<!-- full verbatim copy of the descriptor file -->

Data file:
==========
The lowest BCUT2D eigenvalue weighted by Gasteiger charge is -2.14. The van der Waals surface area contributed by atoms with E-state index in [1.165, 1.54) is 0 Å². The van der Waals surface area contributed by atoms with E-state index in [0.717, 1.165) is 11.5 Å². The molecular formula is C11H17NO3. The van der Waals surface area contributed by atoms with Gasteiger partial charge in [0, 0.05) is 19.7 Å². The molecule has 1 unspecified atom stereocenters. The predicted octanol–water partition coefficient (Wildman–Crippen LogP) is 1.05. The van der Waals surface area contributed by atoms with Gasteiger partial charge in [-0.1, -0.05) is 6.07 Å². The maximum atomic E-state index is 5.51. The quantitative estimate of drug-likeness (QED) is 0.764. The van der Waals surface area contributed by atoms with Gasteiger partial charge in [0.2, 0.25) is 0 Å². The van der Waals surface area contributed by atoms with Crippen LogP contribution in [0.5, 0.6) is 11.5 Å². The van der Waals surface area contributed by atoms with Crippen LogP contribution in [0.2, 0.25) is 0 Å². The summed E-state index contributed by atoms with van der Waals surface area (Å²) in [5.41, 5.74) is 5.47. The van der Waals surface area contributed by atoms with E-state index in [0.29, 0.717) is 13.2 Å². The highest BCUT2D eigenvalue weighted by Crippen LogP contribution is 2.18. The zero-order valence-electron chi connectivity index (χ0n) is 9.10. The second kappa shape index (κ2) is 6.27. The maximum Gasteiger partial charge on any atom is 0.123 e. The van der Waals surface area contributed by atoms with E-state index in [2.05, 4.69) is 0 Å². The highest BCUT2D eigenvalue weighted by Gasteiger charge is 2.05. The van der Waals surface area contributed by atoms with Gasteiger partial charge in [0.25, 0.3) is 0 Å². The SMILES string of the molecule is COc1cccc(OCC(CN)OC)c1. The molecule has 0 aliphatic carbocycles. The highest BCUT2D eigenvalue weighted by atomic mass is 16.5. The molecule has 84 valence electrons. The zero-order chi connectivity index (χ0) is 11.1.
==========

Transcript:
The lowest BCUT2D eigenvalue weighted by Gasteiger charge is -2.14. The van der Waals surface area contributed by atoms with E-state index in [1.165, 1.54) is 0 Å². The van der Waals surface area contributed by atoms with E-state index in [0.717, 1.165) is 11.5 Å². The molecular formula is C11H17NO3. The van der Waals surface area contributed by atoms with Gasteiger partial charge in [0, 0.05) is 19.7 Å². The molecule has 1 unspecified atom stereocenters. The predicted octanol–water partition coefficient (Wildman–Crippen LogP) is 1.05. The van der Waals surface area contributed by atoms with Gasteiger partial charge in [-0.1, -0.05) is 6.07 Å². The maximum atomic E-state index is 5.51. The quantitative estimate of drug-likeness (QED) is 0.764. The van der Waals surface area contributed by atoms with Gasteiger partial charge in [0.2, 0.25) is 0 Å². The van der Waals surface area contributed by atoms with Crippen LogP contribution in [0.5, 0.6) is 11.5 Å². The van der Waals surface area contributed by atoms with Crippen LogP contribution in [0.2, 0.25) is 0 Å². The summed E-state index contributed by atoms with van der Waals surface area (Å²) in [5.41, 5.74) is 5.47. The van der Waals surface area contributed by atoms with E-state index in [0.29, 0.717) is 13.2 Å². The highest BCUT2D eigenvalue weighted by Crippen LogP contribution is 2.18. The zero-order valence-electron chi connectivity index (χ0n) is 9.10. The second kappa shape index (κ2) is 6.27. The maximum Gasteiger partial charge on any atom is 0.123 e. The van der Waals surface area contributed by atoms with E-state index in [2.05, 4.69) is 0 Å². The highest BCUT2D eigenvalue weighted by Gasteiger charge is 2.05. The van der Waals surface area contributed by atoms with Gasteiger partial charge in [0.25, 0.3) is 0 Å². The SMILES string of the molecule is COc1cccc(OCC(CN)OC)c1. The molecule has 0 aliphatic carbocycles. The highest BCUT2D eigenvalue weighted by atomic mass is 16.5. The molecule has 84 valence electrons. The zero-order chi connectivity index (χ0) is 11.1.